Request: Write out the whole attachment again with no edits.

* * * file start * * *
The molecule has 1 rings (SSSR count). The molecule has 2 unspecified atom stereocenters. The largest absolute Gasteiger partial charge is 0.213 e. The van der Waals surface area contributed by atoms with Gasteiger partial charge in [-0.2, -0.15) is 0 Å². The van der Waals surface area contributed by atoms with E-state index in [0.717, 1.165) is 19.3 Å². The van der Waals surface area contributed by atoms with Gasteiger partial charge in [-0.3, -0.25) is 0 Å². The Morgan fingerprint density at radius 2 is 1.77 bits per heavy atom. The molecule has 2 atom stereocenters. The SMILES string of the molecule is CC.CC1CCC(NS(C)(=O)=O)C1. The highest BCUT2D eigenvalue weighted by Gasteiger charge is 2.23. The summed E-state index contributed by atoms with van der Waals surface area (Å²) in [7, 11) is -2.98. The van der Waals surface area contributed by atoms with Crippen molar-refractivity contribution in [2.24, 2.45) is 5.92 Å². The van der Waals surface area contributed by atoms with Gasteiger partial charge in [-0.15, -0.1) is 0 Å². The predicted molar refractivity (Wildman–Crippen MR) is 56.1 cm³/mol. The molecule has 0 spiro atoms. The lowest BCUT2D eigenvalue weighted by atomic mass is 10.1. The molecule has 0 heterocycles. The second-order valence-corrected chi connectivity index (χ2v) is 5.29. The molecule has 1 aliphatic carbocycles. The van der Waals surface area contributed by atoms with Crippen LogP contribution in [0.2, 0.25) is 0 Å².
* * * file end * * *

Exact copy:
The molecule has 1 rings (SSSR count). The molecule has 2 unspecified atom stereocenters. The largest absolute Gasteiger partial charge is 0.213 e. The van der Waals surface area contributed by atoms with Gasteiger partial charge in [-0.2, -0.15) is 0 Å². The van der Waals surface area contributed by atoms with E-state index in [0.717, 1.165) is 19.3 Å². The van der Waals surface area contributed by atoms with Gasteiger partial charge in [-0.3, -0.25) is 0 Å². The Morgan fingerprint density at radius 2 is 1.77 bits per heavy atom. The molecule has 2 atom stereocenters. The SMILES string of the molecule is CC.CC1CCC(NS(C)(=O)=O)C1. The highest BCUT2D eigenvalue weighted by Gasteiger charge is 2.23. The summed E-state index contributed by atoms with van der Waals surface area (Å²) in [7, 11) is -2.98. The van der Waals surface area contributed by atoms with Crippen molar-refractivity contribution in [2.24, 2.45) is 5.92 Å². The van der Waals surface area contributed by atoms with Gasteiger partial charge in [-0.15, -0.1) is 0 Å². The predicted molar refractivity (Wildman–Crippen MR) is 56.1 cm³/mol. The molecule has 0 spiro atoms. The lowest BCUT2D eigenvalue weighted by atomic mass is 10.1. The molecule has 0 heterocycles. The second-order valence-corrected chi connectivity index (χ2v) is 5.29. The molecule has 1 aliphatic carbocycles. The van der Waals surface area contributed by atoms with Crippen LogP contribution in [0.2, 0.25) is 0 Å².